Moving from theory onto a more practical level, this basically means that they use the aforementioned procedure of overloading areas (often wide or in the half-spaces) and make fast, short passes to circulate the ball in a manner which can drag the other team out of position – whether that be in a vertical or horizontal sense.
From here, Bayern often have a number of choices of how to progress their attack. It all depends on the shape of the opponents at this time though. So if there are free men between the lines and beyond the next unstructured wave of pressure for example, the likes of Xabi Alonso, Philipp Lahm and Thiago can be trusted to pick them out. If there’s a player in space who can dribble forward with the ball to easily break a line, that can happen too. Or, if the opponents are very horizontally compact, a switch of play to a spare runner on the other side of the pitch can work wonders. And that’s where Costa comes in again.
Rather than having to try and play through a team which have this compactness or make constant ball-orientated shifts, the movements and positions which Costa takes up from wide offer a great alternative method to break them down. The switch of play – as long as the pass (or passes) is reasonably flat and quick – can take a lot of players out of the game, and then regularly creates situations where the opposition full-back is left isolated against the Brazilian.
That brings the best out of the winger’s abilities by getting him into a string of one-on-one situations, and, because of his extreme pace, strength and quick footwork, it’s fair to expect him to beat most players on the majority of occasions. The diversity in his game is particularly useful here too. He’s comfortable with either cutting inside or going down the line no matter which side he’s on, which not only makes it a nightmare for defenders to read but also leaves Bayern’s more central players to develop play in a variety of ways.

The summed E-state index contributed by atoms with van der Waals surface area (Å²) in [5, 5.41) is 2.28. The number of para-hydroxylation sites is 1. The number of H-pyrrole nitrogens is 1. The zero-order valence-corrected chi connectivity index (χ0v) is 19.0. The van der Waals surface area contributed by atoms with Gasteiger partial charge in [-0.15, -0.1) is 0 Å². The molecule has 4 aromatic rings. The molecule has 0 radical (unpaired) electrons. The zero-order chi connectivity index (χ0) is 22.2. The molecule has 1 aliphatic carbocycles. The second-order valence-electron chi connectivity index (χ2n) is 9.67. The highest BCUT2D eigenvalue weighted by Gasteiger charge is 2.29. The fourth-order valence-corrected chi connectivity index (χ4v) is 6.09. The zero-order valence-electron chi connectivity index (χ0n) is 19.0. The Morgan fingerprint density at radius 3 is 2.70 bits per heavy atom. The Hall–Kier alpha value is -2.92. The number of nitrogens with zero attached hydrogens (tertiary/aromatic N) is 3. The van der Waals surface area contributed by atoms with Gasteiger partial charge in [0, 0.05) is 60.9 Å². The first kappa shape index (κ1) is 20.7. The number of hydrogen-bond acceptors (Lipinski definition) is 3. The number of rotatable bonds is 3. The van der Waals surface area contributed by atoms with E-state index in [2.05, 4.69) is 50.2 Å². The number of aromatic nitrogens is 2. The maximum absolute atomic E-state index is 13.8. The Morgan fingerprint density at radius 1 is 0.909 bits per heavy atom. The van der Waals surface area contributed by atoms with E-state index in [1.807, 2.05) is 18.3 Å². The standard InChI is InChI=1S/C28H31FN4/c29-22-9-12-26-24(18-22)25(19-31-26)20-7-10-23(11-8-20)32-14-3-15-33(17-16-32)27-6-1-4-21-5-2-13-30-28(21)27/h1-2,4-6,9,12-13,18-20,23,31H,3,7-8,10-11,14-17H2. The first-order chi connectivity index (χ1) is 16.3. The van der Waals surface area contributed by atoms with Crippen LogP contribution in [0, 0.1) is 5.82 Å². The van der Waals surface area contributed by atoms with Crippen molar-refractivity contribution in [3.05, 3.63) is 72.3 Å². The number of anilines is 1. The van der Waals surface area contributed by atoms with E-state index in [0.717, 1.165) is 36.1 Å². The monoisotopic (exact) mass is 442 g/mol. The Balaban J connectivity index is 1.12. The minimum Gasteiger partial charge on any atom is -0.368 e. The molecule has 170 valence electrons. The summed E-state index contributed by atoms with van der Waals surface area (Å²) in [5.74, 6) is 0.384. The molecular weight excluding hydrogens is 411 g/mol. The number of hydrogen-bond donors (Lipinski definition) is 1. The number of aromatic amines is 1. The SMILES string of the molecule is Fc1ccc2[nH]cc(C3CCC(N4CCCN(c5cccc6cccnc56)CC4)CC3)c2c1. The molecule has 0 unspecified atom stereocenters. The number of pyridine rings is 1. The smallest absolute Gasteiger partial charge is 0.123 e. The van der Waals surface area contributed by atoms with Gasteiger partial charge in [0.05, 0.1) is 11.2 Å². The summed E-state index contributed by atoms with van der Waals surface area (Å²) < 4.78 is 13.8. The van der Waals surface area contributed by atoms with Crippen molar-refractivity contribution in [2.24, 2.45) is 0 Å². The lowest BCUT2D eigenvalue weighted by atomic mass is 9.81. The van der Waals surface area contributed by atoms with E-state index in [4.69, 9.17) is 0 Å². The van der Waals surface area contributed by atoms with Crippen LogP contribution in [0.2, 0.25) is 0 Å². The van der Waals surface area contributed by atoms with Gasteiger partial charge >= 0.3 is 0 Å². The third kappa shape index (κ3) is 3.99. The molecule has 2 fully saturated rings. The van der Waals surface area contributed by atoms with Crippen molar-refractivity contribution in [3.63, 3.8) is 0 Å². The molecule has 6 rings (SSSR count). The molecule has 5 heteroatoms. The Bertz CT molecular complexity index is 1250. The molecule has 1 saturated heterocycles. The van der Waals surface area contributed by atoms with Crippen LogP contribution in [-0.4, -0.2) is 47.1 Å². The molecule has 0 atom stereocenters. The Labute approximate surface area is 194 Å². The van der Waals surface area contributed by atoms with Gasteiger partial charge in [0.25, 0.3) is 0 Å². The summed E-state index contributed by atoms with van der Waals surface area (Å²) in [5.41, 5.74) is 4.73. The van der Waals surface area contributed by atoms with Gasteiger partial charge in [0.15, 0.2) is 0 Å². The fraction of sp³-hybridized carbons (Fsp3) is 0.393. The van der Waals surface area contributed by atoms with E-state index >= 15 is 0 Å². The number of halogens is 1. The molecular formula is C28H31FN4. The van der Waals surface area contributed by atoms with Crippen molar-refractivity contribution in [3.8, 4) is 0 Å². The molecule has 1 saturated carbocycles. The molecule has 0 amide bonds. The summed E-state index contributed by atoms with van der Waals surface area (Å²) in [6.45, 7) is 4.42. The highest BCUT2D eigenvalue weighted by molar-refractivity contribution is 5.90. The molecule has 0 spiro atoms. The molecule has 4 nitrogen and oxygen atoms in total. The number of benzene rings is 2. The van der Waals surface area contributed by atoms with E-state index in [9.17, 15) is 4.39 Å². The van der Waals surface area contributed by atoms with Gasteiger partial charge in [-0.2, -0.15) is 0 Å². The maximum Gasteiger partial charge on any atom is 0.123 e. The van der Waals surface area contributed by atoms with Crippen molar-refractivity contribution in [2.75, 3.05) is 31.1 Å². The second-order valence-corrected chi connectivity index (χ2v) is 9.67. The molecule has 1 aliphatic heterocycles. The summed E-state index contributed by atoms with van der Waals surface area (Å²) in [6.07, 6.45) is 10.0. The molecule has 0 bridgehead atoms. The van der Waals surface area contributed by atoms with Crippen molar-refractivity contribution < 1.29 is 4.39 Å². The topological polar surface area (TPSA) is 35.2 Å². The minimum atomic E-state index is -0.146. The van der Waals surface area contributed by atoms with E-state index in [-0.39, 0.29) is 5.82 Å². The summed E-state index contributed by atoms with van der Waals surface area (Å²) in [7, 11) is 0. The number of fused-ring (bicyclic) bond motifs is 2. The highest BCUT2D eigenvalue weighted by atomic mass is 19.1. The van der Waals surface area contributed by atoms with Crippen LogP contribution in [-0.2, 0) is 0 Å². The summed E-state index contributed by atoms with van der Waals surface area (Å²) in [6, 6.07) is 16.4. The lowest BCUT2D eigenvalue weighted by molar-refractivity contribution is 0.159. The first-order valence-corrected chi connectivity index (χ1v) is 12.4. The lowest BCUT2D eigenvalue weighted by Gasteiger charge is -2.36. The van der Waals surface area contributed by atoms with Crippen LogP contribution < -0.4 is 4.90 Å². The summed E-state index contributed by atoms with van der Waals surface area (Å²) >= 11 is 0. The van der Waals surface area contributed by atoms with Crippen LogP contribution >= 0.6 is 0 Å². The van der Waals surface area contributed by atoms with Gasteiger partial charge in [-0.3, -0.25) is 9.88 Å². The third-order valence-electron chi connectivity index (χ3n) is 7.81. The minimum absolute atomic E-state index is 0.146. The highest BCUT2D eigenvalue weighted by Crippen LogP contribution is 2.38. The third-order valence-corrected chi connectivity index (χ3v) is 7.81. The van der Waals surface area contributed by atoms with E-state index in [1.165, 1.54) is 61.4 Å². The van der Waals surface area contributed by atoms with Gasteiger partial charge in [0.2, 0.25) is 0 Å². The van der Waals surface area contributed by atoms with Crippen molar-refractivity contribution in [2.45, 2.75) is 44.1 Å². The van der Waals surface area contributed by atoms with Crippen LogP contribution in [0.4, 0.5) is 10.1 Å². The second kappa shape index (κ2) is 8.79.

Costa has predominantly played on the left so far even with the in-game changes, although he moved definitively over to the right against Hamburg after Robben was subbed off. He grabbed one of his assists just four minutes after that swap, too, which goes to show just how threatening he can be wherever he plays.
One of the best examples of how this entire process links together was in the game against Roger Schmidt’s Leverkusen side, who are renowned for their intense, highly ball-orientated pressing methods. As a number of sides have found out, playing through the middle of the pitch against such a team would be extremely difficult, if not somewhat suicidal. By having Costa out wide, however, Bayern had a route to bypass the press altogether.
Guardiola got the most out of this by employing Alonso to sit deeper than normal, which utilised his incredible distribution skills whilst also vitally protecting his lack of mobility and press-resistance from the Leverkusen players. Their method of pressing played right into Bayern’s hands, and a small adaption from Guardiola helped his team to effectively expose one of the best organised defensive units in Europe right now.
That’s all it’s had to be to fit Costa in, though: small adaptions. He seems to be a truly excellent addition for Bayern. It’s a bit far-stretched to call €30 million a bargain, especially so early on, but with the state of football's economy and the way things are going for him at the club so far, it looks to be damn good business. They're certainly getting the best out of each other.